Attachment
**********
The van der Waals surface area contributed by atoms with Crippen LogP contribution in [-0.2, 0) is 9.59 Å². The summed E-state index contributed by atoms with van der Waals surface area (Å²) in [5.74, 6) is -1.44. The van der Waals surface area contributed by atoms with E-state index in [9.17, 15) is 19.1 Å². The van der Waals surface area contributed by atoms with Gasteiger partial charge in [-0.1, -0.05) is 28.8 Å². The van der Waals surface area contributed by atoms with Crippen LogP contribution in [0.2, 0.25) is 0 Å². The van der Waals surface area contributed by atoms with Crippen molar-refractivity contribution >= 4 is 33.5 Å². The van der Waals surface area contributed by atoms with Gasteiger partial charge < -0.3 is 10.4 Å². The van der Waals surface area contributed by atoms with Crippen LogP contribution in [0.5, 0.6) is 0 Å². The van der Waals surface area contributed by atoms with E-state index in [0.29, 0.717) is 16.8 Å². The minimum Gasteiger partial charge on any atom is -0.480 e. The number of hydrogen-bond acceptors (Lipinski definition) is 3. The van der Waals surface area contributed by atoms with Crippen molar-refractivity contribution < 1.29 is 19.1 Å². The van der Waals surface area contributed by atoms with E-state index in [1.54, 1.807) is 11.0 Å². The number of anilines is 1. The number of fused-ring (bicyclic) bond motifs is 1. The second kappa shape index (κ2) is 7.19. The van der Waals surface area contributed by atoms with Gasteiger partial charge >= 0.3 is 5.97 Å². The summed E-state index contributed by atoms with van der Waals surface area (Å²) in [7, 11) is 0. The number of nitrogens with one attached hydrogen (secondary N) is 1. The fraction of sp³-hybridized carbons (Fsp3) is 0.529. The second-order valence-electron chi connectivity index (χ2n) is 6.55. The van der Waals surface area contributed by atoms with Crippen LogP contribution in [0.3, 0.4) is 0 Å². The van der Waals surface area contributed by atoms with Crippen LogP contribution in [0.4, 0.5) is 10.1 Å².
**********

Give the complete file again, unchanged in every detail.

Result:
The van der Waals surface area contributed by atoms with Crippen LogP contribution in [-0.2, 0) is 9.59 Å². The summed E-state index contributed by atoms with van der Waals surface area (Å²) in [5.74, 6) is -1.44. The van der Waals surface area contributed by atoms with E-state index in [9.17, 15) is 19.1 Å². The van der Waals surface area contributed by atoms with Gasteiger partial charge in [-0.1, -0.05) is 28.8 Å². The van der Waals surface area contributed by atoms with Crippen LogP contribution in [0.2, 0.25) is 0 Å². The van der Waals surface area contributed by atoms with Crippen molar-refractivity contribution >= 4 is 33.5 Å². The van der Waals surface area contributed by atoms with Gasteiger partial charge < -0.3 is 10.4 Å². The van der Waals surface area contributed by atoms with Crippen LogP contribution in [0.5, 0.6) is 0 Å². The van der Waals surface area contributed by atoms with E-state index in [0.29, 0.717) is 16.8 Å². The minimum Gasteiger partial charge on any atom is -0.480 e. The number of hydrogen-bond acceptors (Lipinski definition) is 3. The van der Waals surface area contributed by atoms with Crippen molar-refractivity contribution < 1.29 is 19.1 Å². The van der Waals surface area contributed by atoms with E-state index in [1.54, 1.807) is 11.0 Å². The number of anilines is 1. The number of fused-ring (bicyclic) bond motifs is 1. The second kappa shape index (κ2) is 7.19. The van der Waals surface area contributed by atoms with Gasteiger partial charge >= 0.3 is 5.97 Å². The summed E-state index contributed by atoms with van der Waals surface area (Å²) in [7, 11) is 0. The number of nitrogens with one attached hydrogen (secondary N) is 1. The fraction of sp³-hybridized carbons (Fsp3) is 0.529. The second-order valence-electron chi connectivity index (χ2n) is 6.55. The van der Waals surface area contributed by atoms with Crippen LogP contribution in [0.3, 0.4) is 0 Å². The van der Waals surface area contributed by atoms with Crippen LogP contribution in [0.4, 0.5) is 10.1 Å².